Back in the good old days of carburetors and distributors, the game was all about busting door locks and hotwiring the ignition to boost a car. Technology rose up to combat this, you may remember the immobilizer systems that added a chip to the ignition key without which the vehicle could not be started. But alongside antitheft security advances, modern vehicles gained an array of electronic controls covering everything from the entertainment system to steering and brakes. Combine this with Bluetooth, WiFi, and cellular connectivity — it’s unlikely you can purchase a vehicle today without at least one of these built in — and the attack surface has grown far beyond the physical bounds of bumpers and crumple zones surrounding the driver.
Cyberattackers can now compromise vehicles from the comfort of their own homes. This can range from the mundane, like reading location data from the navigation system to more nefarious exploits capable of putting motorists at risk. It raises the question — what can be done to protect these vehicles from unscrupulous types? How can we give the user ultimate control over who has access to the data network that snakes throughout their vehicle? One possible solution I’m looking at today is the addition of internet killswitches.
The Scope of the Problem
As any hacker knows, a connected computer is a vulnerable computer. In vehicles, not only are the embedded systems connected to the internet, but they’re also capable of controlling vital safety systems. While many wrote off these concerns as unrealistic, the uncomfortable truth came home to roost in 2015. Security researchers [Charlie Miller] and [Chris Valasek] were able to remotely take control of a Jeep Cherokee, with just a laptop and a 3G data connection. The duo were able to scan the internet for further targets, and could even track various Chrysler automobiles around the country thanks to GPS and their in-dash entertainment systems.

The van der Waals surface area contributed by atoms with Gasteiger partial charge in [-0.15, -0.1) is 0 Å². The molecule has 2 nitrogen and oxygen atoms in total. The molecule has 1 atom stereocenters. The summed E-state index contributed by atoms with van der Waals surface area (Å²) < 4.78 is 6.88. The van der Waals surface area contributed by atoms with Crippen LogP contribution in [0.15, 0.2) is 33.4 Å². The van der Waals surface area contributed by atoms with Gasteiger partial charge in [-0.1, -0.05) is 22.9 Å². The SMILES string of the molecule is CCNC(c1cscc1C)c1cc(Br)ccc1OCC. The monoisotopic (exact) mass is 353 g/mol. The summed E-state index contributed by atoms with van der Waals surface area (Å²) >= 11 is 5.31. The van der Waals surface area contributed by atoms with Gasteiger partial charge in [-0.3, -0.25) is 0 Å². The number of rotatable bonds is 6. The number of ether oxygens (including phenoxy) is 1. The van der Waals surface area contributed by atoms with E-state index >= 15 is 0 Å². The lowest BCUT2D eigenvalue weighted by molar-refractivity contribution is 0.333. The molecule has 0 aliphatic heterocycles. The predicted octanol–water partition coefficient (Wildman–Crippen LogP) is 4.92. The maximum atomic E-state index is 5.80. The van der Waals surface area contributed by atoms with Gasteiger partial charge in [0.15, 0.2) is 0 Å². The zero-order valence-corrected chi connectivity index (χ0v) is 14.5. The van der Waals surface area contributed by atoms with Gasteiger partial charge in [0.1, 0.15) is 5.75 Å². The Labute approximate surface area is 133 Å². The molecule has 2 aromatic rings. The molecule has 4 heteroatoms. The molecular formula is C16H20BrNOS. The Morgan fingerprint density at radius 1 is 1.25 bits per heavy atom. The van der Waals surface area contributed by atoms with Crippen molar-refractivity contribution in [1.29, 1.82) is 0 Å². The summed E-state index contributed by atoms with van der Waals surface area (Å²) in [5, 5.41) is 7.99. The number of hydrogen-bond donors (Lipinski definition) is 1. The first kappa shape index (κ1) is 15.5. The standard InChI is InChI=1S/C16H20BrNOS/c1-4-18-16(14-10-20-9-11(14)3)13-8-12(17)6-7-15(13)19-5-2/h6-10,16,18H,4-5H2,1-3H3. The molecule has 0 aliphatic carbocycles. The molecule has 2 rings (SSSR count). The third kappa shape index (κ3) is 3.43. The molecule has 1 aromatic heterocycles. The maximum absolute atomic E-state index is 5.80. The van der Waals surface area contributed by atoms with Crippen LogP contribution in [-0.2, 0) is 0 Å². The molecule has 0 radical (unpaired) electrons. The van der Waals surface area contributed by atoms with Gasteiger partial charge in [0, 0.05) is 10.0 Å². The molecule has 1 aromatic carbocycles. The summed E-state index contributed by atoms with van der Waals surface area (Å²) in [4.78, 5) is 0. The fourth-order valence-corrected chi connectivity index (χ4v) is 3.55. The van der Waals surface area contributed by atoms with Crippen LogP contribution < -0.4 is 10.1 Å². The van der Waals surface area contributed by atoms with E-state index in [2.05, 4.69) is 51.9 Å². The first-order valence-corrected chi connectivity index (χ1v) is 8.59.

This discovery led to the recall of 1.4 million vehicles, with Chrysler sending out firmware upgrades on USB drives to patch the vulnerability. Additionally, a change was made to lock down access to individual Jeeps over the Internet. This measure protects against the intrusion by itself, as the attack can’t proceed without a connection, a measure which will protect unpatched vehicles in the wild. This showed the value of cutting the data link in terms of making a vehicle resistant to attack.
While the hack was limited to Fiat-Chrysler automobiles fitted with Uconnect infotainment systems, it highlighted the broader risks to all connected vehicles. The fact that a hacker was able to remotely target a car over the internet, and interfere with the transmission, brakes, and other functions was a wake-up call for the industry. It made it clear to both automakers and the public that matters of cybersecurity are present on the open road.
A Potential Solution
Flawed code is everywhere, and it’s unrealistic to believe that automakers will ever be able to produce cars with zero vulnerabilities. While over-the-air updates and improved basic security practices will help stem the tide, there will always be the occasional zero-day exploit that sends everyone for a loop. For personal computers, this is considered an acceptable risk. However, a compromised car can put lives at stake. Additionally, while useful, an internet connection is not actually a requirement for a car to provide transportation.